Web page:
Dr. Weitz:                            Right. And then, do you have problems with patients who have SIBO taking some of these prebiotics?

Dr. Gurevich:                     I don’t start there.

Dr. Weitz:                          Right.

Dr. Gurevich:                     So I’ll go through a treatment round, and then one of the things that I have been really, really playing around with, which is interesting is using all three or four classes or probiotics simultaneously, so I’ll start them in a class, one lactobacillus bifido, at like 75 to 100 billion.

Dr. Weitz:                          This is like Rusio’s class system?

Dr. Gurevich:                     I totally got it from Rusio. I mean, he’s a very smart thinker.

Dr. Weitz:                          The problem I have with that system is when you look at all the data on probiotics so much of the data is strain specific, so to just basically take 90% of probiotics and go lacto bifido.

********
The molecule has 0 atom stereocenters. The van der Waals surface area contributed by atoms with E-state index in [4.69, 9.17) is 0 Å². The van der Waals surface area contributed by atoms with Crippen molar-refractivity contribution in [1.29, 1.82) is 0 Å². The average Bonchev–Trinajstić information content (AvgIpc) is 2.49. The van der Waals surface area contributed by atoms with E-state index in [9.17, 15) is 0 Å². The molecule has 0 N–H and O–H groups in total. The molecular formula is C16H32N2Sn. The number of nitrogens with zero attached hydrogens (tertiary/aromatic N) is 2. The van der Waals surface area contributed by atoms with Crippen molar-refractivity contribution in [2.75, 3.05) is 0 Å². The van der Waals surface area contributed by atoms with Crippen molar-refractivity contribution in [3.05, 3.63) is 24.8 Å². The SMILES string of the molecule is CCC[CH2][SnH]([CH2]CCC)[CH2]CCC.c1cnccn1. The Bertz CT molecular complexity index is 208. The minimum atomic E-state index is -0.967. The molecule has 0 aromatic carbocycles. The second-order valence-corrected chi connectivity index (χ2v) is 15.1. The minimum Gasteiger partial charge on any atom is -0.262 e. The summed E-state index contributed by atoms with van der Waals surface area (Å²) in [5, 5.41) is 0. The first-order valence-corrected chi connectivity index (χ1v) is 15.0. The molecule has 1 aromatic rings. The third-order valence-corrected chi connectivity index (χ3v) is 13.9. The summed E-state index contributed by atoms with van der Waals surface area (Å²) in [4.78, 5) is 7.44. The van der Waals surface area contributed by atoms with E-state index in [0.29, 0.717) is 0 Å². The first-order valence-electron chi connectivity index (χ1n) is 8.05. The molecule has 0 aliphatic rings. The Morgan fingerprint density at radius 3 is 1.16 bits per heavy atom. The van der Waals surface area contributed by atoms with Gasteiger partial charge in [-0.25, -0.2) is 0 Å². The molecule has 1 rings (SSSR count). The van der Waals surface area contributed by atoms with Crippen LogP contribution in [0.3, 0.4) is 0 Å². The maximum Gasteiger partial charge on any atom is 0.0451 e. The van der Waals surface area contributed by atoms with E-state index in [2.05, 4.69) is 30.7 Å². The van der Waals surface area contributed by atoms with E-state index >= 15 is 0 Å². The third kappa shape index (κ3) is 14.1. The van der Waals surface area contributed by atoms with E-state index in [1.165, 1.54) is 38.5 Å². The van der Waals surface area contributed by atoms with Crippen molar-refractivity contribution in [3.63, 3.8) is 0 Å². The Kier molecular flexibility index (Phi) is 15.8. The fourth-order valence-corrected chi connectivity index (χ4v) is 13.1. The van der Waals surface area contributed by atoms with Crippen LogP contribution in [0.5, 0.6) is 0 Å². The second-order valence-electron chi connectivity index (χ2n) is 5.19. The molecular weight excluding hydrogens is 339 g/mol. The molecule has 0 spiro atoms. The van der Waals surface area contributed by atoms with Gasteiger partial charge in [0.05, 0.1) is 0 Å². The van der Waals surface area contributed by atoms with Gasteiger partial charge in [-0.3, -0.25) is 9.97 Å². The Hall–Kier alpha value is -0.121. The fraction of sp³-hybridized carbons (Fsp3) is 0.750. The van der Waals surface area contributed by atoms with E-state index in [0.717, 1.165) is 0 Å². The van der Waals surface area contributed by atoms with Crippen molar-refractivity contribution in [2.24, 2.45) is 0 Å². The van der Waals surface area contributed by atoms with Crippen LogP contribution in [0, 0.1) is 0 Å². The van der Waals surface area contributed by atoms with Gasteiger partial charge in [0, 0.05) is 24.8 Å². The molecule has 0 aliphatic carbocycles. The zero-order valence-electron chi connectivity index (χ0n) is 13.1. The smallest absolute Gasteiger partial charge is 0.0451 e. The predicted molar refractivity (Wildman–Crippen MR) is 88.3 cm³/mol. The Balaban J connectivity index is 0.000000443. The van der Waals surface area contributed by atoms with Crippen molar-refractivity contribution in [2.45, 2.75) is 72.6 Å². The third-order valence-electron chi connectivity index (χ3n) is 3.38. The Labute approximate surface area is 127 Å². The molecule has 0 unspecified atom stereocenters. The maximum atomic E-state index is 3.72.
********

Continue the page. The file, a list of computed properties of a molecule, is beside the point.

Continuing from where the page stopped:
Dr. Gurevich:                     Okay. Yes, I agree with you. That being said, I feel like the goal is just diversity, right? How do we get any amount of anything? Like when I’m using my class one, the one that I’m using is Probiotic 10 by Protocols for Life Balance, or Super Pro-Bio by Kirkman, right? I like those, and they’ve got like 10 strains. You know what I mean?

Dr. Weitz:                          Right, but the thing is this is getting back to the same concept as there’s actually been really fascinating research done with lactobacillus, NCMF, 1463-